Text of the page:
Title: And I Darken
Author: Kiersten White
Published: Projected June 28, 2016
NO ONE EXPECTS A PRINCESS TO BE BRUTAL.
And Lada Dragwlya likes it that way. Ever since she and her gentle younger brother, Radu, were wrenched from their homeland of Wallachia and abandoned by their father to be raised in the Ottoman courts, Lada has known that being ruthless is the key to survival. She and Radu are doomed to act as pawns in a vicious game, an unseen sword hovering over their every move. For the lineage that makes them special also makes them targets.
Lada despises the Ottomans and bides her time, planning her vengeance for the day when she can return to Wallachia and claim her birthright. Radu longs only for a place where he feels safe. And when they meet Mehmed, the defiant and lonely son of the sultan, who’s expected to rule a nation, Radu feels that he’s made a true friend—and Lada wonders if she’s finally found someone worthy of her passion.
But Mehmed is heir to the very empire that Lada has sworn to fight against—and that Radu now considers home. Together, Lada, Radu, and Mehmed form a toxic triangle that strains the bonds of love and loyalty to the breaking point.
From New York Times bestselling author Kiersten White comes the first book in a dark, sweeping new series in which heads will roll, bodies will be impaled . . . and hearts will be broken.
“Make me a Prince.”
*Disclaimer: I would like to thank Netgalley and Randomhouse for granting me this eARC. This does not in any way change my feelings towards the book or my review.*
After holding off reading for a while because of crazy finals, I got to start on And I Darken and holy moly this was a surprise. I was really intrigued when I requested it on NetGalley because the synopsis pretty much hailed Lada as this ruthless leader (which she is) and I’m a character driven reader so when I heard that there was going to be tensions in relationships I was sold. When I picked it up I was a bit afraid because the beginning kind of has a slow start. It’s definitely fast forwarding through Lada and Radu’s life to give us some exposition and I wasn’t a really big fan of that but I assumed that it was fast forwarding on purpose. Like this whole section had a purpose but we weren’t supposed to dwell on it for far too long, which I respect. But this part of the novel was pretty much all exposition with a little bit of character thrown in there.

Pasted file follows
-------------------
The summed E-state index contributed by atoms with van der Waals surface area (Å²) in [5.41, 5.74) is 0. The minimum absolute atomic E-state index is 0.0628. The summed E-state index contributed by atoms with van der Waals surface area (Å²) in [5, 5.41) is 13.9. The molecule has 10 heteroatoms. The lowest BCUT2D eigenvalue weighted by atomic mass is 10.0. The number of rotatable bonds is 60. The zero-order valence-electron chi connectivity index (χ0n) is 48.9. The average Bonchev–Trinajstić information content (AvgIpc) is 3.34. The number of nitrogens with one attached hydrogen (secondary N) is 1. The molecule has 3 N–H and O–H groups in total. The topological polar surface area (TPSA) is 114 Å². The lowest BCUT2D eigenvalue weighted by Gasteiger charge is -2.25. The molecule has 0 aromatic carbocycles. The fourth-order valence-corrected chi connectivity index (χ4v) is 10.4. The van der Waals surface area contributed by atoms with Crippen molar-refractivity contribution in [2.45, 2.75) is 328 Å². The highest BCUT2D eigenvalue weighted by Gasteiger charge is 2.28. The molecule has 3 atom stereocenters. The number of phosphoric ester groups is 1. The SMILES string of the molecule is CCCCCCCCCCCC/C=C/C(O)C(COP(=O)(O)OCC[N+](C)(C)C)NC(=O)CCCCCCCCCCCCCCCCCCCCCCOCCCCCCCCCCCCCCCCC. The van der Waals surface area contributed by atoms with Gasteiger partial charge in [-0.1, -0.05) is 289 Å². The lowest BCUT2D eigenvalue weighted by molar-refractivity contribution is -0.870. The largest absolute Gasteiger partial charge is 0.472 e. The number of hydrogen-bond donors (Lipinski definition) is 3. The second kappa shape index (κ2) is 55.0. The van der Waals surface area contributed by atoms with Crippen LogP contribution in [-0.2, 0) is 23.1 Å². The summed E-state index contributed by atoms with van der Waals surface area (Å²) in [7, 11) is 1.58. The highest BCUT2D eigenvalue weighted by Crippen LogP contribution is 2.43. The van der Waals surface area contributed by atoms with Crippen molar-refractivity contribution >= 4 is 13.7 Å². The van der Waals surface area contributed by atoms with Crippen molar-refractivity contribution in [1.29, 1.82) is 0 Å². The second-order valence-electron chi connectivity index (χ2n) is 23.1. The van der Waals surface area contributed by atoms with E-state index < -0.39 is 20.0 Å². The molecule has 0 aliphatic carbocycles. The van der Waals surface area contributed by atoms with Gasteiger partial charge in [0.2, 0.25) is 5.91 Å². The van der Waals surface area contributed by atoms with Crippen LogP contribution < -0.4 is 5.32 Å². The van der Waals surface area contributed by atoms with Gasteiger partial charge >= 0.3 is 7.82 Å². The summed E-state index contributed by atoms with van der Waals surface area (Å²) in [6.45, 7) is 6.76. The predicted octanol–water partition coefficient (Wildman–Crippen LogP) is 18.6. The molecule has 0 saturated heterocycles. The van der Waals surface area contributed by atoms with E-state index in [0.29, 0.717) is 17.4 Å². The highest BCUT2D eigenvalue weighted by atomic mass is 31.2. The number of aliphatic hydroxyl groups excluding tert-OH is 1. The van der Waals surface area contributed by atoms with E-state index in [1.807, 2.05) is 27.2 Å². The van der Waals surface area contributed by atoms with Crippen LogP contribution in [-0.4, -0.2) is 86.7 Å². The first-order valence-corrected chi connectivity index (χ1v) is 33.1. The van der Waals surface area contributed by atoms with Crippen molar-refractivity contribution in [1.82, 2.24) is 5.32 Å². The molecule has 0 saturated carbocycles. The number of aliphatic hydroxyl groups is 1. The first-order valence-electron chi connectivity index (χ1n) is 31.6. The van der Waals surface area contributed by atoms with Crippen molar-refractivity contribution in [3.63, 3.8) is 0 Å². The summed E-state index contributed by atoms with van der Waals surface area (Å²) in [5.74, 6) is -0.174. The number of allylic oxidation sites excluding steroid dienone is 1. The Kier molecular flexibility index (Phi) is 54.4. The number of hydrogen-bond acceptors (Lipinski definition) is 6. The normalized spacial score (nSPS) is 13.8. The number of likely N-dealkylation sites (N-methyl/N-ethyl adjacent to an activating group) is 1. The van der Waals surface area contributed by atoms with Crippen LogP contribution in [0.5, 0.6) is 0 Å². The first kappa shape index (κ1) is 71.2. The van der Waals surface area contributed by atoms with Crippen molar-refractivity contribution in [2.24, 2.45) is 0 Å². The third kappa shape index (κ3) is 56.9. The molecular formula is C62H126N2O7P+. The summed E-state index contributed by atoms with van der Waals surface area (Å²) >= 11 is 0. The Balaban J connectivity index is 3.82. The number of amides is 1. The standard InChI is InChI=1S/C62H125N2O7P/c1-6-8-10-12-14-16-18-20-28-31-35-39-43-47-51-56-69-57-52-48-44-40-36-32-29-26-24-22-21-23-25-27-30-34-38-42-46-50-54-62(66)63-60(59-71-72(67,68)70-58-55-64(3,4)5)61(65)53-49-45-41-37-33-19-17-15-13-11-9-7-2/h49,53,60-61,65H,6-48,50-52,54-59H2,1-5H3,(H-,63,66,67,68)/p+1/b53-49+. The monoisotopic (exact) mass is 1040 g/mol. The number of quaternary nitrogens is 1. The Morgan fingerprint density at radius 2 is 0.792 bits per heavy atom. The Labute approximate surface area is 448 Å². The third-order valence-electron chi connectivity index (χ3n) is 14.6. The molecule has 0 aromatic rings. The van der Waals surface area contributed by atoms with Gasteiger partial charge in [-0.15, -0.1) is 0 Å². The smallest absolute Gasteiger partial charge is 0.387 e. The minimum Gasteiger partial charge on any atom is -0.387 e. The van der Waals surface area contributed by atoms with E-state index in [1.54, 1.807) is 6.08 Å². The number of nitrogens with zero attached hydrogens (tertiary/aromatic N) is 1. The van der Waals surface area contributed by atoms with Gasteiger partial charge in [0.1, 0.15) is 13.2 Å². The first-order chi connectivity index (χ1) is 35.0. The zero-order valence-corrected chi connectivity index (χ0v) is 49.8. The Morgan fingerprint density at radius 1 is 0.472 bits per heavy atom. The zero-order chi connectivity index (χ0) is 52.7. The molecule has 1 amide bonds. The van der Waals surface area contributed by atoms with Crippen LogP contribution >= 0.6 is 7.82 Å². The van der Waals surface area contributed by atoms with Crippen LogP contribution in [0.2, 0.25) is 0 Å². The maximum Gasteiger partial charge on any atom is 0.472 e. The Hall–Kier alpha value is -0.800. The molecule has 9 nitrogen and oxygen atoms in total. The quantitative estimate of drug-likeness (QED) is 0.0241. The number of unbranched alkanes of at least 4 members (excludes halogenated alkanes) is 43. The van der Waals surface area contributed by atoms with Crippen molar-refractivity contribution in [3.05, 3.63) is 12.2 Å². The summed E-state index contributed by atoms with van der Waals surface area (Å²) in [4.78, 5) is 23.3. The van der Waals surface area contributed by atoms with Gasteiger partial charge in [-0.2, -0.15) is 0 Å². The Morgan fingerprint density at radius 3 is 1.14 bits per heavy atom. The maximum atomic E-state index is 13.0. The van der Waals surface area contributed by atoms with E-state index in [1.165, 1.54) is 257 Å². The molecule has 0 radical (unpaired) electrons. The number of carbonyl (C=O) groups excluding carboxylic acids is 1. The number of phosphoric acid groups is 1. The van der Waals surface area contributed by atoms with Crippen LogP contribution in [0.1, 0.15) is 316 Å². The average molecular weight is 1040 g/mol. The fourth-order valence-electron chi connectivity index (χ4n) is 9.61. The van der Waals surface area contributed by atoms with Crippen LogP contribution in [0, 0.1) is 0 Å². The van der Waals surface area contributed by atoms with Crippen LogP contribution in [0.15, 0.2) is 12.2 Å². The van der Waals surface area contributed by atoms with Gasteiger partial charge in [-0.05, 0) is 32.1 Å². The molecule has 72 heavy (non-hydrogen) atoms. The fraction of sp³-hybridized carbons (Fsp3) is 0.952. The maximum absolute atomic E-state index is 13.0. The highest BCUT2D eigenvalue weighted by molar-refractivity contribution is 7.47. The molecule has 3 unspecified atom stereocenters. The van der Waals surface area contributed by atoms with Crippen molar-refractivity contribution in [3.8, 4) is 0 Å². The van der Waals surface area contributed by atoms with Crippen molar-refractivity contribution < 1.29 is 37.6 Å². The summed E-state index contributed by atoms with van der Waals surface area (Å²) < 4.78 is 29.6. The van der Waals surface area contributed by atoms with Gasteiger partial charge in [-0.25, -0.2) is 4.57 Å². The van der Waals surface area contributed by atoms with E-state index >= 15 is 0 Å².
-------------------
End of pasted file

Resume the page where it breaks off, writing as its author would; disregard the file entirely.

Things start to pick up when we get to the Ottoman Empire and Lada has a lot of anger in her. She carries the anger of both her and Radu, I think. She’s angry because her father sold her and her brother as collateral to an empire that wouldn’t hesitate to kill her should her father break the treaty and she’s angry because, well, she cares about her brother as most siblings would. Lada has built herself to be for each man for himself kind of person. This is really supported by her kind of… terrible familial life and how unstable the courts in Wallachia are. So when she gets to the Ottoman Empire she’s just this little ball of fire and she’s not only angry that she’s caring for Radu in a protective older sister way–she’s afraid because it’s a weakness and it’s something that they can exploit. She’s angry, she’s fierce, she’s a fighter. I’ve seen people kind of criticize Lada for being such a ball of brooding and anger, but (coming from a person who had major anger issues as a teenager) if you were a. unliked by your father unless you could kill someone B. unloved by your mother C. unloved by really anyone and D. sold off to an empire that would kill you the moment your father breaks a treaty (and SPOILER he does) I would be pretty pissed off about it and I wouldn’t really be all that happy. It was something that I can understand Lada for having and I sympathized because I, too, have gone through that kind of phase of really heavy anger. Though since Lada has lived a life of violence being the headliner, she’s really inept in things that are more to the heart (i.e. her loving and caring for her brother). She and Mehmed have a strange kind of relationship in the novel and she’s incredibly confused about it and it does become a weakness for her. She constantly plans to leave for her homeland Wallachia, but her love for Mehmed inhibits her from doing so and it does create some tension between her and her… right hand man of the soldiers she gets to lead. Lada is constantly at war with herself because she’s fighting this feeling of home in the Ottoman Empire and the feeling of home in Wallachia where she is born and bred, she’s fighting with her feeling of love and sacrifice, and she’s fighting with herself with who she used to be and who she is now. Everything is kind of left up in the air at the end of the novel.